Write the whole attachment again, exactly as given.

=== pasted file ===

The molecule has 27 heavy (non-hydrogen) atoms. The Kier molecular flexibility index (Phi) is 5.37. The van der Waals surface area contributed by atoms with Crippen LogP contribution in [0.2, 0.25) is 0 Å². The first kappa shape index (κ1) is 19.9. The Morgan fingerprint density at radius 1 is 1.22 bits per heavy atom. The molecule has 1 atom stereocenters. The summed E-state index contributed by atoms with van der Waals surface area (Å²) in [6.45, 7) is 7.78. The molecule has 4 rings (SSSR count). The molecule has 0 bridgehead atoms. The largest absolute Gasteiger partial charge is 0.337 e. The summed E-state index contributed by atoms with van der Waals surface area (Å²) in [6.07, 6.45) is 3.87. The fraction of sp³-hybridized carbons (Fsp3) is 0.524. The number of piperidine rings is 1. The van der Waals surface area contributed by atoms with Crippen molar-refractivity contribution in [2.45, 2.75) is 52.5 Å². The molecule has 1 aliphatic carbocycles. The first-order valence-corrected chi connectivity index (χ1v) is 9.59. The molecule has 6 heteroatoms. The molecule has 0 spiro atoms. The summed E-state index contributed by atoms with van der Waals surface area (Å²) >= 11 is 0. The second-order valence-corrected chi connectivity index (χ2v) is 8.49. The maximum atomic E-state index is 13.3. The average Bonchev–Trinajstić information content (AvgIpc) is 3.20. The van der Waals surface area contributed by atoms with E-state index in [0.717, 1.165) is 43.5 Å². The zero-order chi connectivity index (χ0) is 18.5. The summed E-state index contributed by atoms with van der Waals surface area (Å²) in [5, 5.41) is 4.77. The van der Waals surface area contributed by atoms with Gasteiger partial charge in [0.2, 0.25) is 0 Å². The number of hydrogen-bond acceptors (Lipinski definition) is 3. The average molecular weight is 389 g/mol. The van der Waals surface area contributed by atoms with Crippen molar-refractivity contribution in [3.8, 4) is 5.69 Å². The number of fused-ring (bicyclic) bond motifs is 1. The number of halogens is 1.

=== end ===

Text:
The molecule has 27 heavy (non-hydrogen) atoms. The Kier molecular flexibility index (Phi) is 5.37. The van der Waals surface area contributed by atoms with Crippen LogP contribution in [0.2, 0.25) is 0 Å². The first kappa shape index (κ1) is 19.9. The Morgan fingerprint density at radius 1 is 1.22 bits per heavy atom. The molecule has 1 atom stereocenters. The summed E-state index contributed by atoms with van der Waals surface area (Å²) in [6.45, 7) is 7.78. The molecule has 4 rings (SSSR count). The molecule has 0 bridgehead atoms. The largest absolute Gasteiger partial charge is 0.337 e. The summed E-state index contributed by atoms with van der Waals surface area (Å²) in [6.07, 6.45) is 3.87. The fraction of sp³-hybridized carbons (Fsp3) is 0.524. The number of piperidine rings is 1. The van der Waals surface area contributed by atoms with Crippen molar-refractivity contribution in [2.45, 2.75) is 52.5 Å². The molecule has 1 aliphatic carbocycles. The first-order valence-corrected chi connectivity index (χ1v) is 9.59. The molecule has 6 heteroatoms. The molecule has 0 spiro atoms. The summed E-state index contributed by atoms with van der Waals surface area (Å²) >= 11 is 0. The second-order valence-corrected chi connectivity index (χ2v) is 8.49. The maximum atomic E-state index is 13.3. The average Bonchev–Trinajstić information content (AvgIpc) is 3.20. The van der Waals surface area contributed by atoms with E-state index in [0.717, 1.165) is 43.5 Å². The zero-order chi connectivity index (χ0) is 18.5. The summed E-state index contributed by atoms with van der Waals surface area (Å²) in [5, 5.41) is 4.77. The van der Waals surface area contributed by atoms with Gasteiger partial charge in [0.2, 0.25) is 0 Å². The number of hydrogen-bond acceptors (Lipinski definition) is 3. The average molecular weight is 389 g/mol. The van der Waals surface area contributed by atoms with Crippen molar-refractivity contribution in [3.8, 4) is 5.69 Å². The number of fused-ring (bicyclic) bond motifs is 1. The number of halogens is 1.